Debate over the security bills to overhaul Japan’s postwar defense policies kicked off in the Upper House on Monday, with enactment of the unpopular proposals almost guaranteed even if all of the opposition parties band together to bloc its passage.

During a plenary session to begin deliberations on the bills, which would expand the scope of the Self-Defense Forces’ missions overseas, the largest opposition Democratic Party of Japan said it will try to abolish the legislation.

Chances of blocking the two bills appear slim, however.

Even if the Upper House fails to vote on the bills within 60 days after they were passed by the Lower House, they will be sent back to the lower chamber, which can enact them with a two-thirds majority vote. Given that the ruling camp controls more than two-thirds of the Lower House, the bills will likely be enacted by mid-September at the latest.

But resorting to the 60-day rule would likely further damage public support for Prime Minister Shinzo Abe’s Cabinet.

Abe appears determined to enact the bills by Sept. 27, the end of the current Diet session, arguing that restrictions on the SDF’s operations must be loosened to protect the lives of Japanese citizens given the changing security environment in the region.

“The government has the responsibility to assume every possible situation and to prepare seamless measures. For that reason, the security legislation is necessary,” Abe said during the Upper House plenary session, pledging once again to make efforts to gain the public’s understanding.

He also said the proposed legislation would elevate Japan’s deterrent power and could reduce the risk of Japan becoming a target of armed attack.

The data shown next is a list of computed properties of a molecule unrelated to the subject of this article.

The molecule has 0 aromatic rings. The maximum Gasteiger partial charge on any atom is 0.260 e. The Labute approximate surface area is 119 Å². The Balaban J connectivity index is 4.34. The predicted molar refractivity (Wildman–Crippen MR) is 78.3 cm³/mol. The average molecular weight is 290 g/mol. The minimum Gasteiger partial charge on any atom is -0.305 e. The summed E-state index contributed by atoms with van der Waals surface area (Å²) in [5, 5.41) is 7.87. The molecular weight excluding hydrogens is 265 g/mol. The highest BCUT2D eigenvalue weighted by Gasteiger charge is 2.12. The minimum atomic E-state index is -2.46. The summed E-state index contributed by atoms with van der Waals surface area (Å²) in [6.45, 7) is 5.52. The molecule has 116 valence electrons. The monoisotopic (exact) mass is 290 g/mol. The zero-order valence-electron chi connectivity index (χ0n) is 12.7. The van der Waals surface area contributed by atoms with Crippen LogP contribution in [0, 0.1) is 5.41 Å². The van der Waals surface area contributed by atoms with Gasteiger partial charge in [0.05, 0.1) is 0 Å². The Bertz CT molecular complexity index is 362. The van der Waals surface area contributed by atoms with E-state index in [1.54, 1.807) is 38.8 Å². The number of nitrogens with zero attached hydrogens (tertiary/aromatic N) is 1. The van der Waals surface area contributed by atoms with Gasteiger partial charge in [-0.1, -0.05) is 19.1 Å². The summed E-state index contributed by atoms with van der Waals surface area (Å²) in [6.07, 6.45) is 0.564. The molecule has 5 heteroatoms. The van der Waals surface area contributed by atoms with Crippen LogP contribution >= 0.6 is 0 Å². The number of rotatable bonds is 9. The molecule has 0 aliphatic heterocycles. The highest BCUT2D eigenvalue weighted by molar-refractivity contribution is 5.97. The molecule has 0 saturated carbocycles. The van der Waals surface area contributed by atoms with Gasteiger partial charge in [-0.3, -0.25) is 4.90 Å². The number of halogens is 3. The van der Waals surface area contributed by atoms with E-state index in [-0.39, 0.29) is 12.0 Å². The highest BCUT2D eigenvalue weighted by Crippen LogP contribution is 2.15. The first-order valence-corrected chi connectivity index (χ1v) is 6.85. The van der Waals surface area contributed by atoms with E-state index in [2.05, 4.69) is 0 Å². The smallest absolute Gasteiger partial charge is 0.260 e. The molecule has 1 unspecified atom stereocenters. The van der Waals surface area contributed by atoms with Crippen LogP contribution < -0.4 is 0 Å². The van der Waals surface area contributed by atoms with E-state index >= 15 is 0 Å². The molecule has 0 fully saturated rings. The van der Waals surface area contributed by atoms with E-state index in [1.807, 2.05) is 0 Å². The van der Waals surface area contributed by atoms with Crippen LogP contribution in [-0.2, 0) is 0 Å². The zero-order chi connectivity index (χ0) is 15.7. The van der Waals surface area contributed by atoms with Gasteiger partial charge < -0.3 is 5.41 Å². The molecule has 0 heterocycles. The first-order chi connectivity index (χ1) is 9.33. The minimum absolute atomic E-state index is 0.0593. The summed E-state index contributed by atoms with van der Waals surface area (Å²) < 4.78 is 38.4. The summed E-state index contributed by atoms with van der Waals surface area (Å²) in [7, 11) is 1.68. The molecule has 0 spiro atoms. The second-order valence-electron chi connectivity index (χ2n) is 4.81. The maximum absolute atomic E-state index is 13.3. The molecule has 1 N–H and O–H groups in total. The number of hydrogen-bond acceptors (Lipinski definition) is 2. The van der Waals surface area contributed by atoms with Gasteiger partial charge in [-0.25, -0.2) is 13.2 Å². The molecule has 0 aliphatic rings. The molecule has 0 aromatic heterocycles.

Polls have shown that the majority of the public is against passing the security bills this Diet session because the government and the ruling bloc have not sufficiently explained why the proposed changes — such as allowing Japan to use force overseas for the first time in postwar history — are needed.

Given the unpopularity of the bills, Abe recently made several TV appearances to try to win over popular opinion, but his efforts have yet to bear fruit.

Public opinion surveys have shown that support for the Abe Cabinet is plummeting, due mainly to the bills, which the ruling bloc rammed through the Lower House earlier this month despite strong protests from the opposition camp and the public.

Recent surveys showed that the Cabinet’s approval rating fell to around 40 percent, the lowest since he took office for the second time in December 2012.

“What the public wants is not (for opposition parties to submit) alternative bills, but to abolish the legislation,” Toshimi Kitazawa, a Democratic Party of Japan member and former Defense Minister, said at the plenary session.

Full-fledged debate over the bills is schedule to start Tuesday at a special committee in the Upper House comprising all parliamentary groups.

The security bills would loosen a number of restrictions on the SDF’s operations overseas, including a ban on exercising the right of collective self-defense, or coming to the aid of a friendly nation under attack even when Japan itself in not under attack.

The government had long maintained that the use of the right was banned under the pacifist Constitution. The Abe administration reinterpreted the charter last July to lift this self-imposed ban.

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